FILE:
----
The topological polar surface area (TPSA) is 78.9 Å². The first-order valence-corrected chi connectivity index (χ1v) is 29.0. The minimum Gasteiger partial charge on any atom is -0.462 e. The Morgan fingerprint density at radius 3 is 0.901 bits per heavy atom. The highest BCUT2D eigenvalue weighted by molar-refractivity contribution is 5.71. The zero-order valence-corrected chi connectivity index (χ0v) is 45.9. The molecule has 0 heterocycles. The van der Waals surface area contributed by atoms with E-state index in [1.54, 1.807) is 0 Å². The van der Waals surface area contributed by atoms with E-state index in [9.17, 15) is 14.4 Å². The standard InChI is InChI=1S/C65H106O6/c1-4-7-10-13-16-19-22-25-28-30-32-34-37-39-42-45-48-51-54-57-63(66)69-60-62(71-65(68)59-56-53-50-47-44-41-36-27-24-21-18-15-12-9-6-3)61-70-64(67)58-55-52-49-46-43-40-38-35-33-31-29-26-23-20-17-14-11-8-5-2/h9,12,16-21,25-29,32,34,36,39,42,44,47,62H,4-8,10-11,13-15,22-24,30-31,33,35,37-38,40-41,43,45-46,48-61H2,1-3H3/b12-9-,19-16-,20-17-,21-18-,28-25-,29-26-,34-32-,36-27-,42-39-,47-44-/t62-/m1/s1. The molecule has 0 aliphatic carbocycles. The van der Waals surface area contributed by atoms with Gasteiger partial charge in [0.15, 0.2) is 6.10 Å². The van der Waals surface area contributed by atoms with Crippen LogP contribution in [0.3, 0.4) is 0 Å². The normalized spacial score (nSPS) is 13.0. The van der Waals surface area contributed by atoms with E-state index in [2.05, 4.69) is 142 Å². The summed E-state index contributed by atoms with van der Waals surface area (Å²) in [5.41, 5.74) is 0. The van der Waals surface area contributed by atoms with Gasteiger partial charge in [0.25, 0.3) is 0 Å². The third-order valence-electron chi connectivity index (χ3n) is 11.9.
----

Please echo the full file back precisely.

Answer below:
The topological polar surface area (TPSA) is 78.9 Å². The first-order valence-corrected chi connectivity index (χ1v) is 29.0. The minimum Gasteiger partial charge on any atom is -0.462 e. The Morgan fingerprint density at radius 3 is 0.901 bits per heavy atom. The highest BCUT2D eigenvalue weighted by molar-refractivity contribution is 5.71. The zero-order valence-corrected chi connectivity index (χ0v) is 45.9. The molecule has 0 heterocycles. The van der Waals surface area contributed by atoms with E-state index in [1.54, 1.807) is 0 Å². The van der Waals surface area contributed by atoms with E-state index in [9.17, 15) is 14.4 Å². The standard InChI is InChI=1S/C65H106O6/c1-4-7-10-13-16-19-22-25-28-30-32-34-37-39-42-45-48-51-54-57-63(66)69-60-62(71-65(68)59-56-53-50-47-44-41-36-27-24-21-18-15-12-9-6-3)61-70-64(67)58-55-52-49-46-43-40-38-35-33-31-29-26-23-20-17-14-11-8-5-2/h9,12,16-21,25-29,32,34,36,39,42,44,47,62H,4-8,10-11,13-15,22-24,30-31,33,35,37-38,40-41,43,45-46,48-61H2,1-3H3/b12-9-,19-16-,20-17-,21-18-,28-25-,29-26-,34-32-,36-27-,42-39-,47-44-/t62-/m1/s1. The molecule has 0 aliphatic carbocycles. The van der Waals surface area contributed by atoms with Gasteiger partial charge in [0.15, 0.2) is 6.10 Å². The van der Waals surface area contributed by atoms with Crippen LogP contribution in [0.3, 0.4) is 0 Å². The normalized spacial score (nSPS) is 13.0. The van der Waals surface area contributed by atoms with E-state index in [2.05, 4.69) is 142 Å². The summed E-state index contributed by atoms with van der Waals surface area (Å²) in [5.41, 5.74) is 0. The van der Waals surface area contributed by atoms with Gasteiger partial charge in [0.25, 0.3) is 0 Å². The third-order valence-electron chi connectivity index (χ3n) is 11.9.